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COVID-19: lessons in risk communication and public trust June 2020, Volume 30, Issue 2

Don Nutbeam

Published 30 June 2020.
Citation: Nutbeam D. COVID-19: lessons in risk communication and public trust. Public Health Res Pract. 2020;30(2):e3022006.

About the author/s

Don Nutbeam | Editor-in-Chief, Public Health Research & Practice; School of Public Health, University of Sydney, NSW, Australia; Sax Institute, Sydney, NSW, Australia

Corresponding author

Don Nutbeam | [email protected]

Competing interests

None declared.

Author contributions

DN is the sole author.

Full text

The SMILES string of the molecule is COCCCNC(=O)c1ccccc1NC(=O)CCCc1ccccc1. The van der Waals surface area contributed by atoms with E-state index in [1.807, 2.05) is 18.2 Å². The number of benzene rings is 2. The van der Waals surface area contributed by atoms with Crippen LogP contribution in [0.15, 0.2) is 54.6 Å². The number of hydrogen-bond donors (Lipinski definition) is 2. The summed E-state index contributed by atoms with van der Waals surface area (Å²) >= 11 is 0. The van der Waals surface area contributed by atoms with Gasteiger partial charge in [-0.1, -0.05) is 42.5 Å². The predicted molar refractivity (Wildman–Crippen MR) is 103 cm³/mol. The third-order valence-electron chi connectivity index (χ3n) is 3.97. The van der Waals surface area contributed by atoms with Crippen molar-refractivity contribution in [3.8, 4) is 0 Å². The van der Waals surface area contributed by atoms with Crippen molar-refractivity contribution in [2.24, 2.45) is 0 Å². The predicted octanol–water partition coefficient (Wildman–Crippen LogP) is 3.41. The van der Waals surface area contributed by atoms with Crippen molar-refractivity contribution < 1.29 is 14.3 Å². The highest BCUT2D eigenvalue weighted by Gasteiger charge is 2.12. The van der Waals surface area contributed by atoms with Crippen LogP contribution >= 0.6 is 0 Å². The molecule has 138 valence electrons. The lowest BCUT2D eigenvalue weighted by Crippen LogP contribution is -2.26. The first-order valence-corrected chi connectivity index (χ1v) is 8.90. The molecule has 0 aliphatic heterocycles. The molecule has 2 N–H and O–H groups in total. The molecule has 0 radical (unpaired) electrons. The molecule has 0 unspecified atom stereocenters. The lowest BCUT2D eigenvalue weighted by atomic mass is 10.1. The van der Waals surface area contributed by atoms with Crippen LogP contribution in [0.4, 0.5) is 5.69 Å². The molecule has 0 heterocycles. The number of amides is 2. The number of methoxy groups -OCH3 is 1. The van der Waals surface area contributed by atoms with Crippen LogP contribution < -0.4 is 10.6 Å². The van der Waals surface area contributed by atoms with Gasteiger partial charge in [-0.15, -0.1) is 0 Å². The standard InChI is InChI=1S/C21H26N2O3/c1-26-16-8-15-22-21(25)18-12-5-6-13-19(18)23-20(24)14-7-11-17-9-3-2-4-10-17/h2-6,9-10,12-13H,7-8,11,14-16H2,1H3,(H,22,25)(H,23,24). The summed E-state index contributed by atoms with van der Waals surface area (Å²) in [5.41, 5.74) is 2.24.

These are challenging times to be in government. Grappling with an unprecedented global pandemic with unknowable economic and social consequences, politicians and policy makers have had to plot a course to manage the epidemic while preserving the social and economic fabric of the country. In most countries, the response to the epidemic has also been characterised by an unusually high level of dependence by those in government on the best available scientific advice. The countries where the epidemic has been best controlled are those that responded quickly and decisively to the public health advice.1 The response to the epidemic has depended on a high level of public trust in government information and unprecedented compliance with advice on personal distancing and hand hygiene.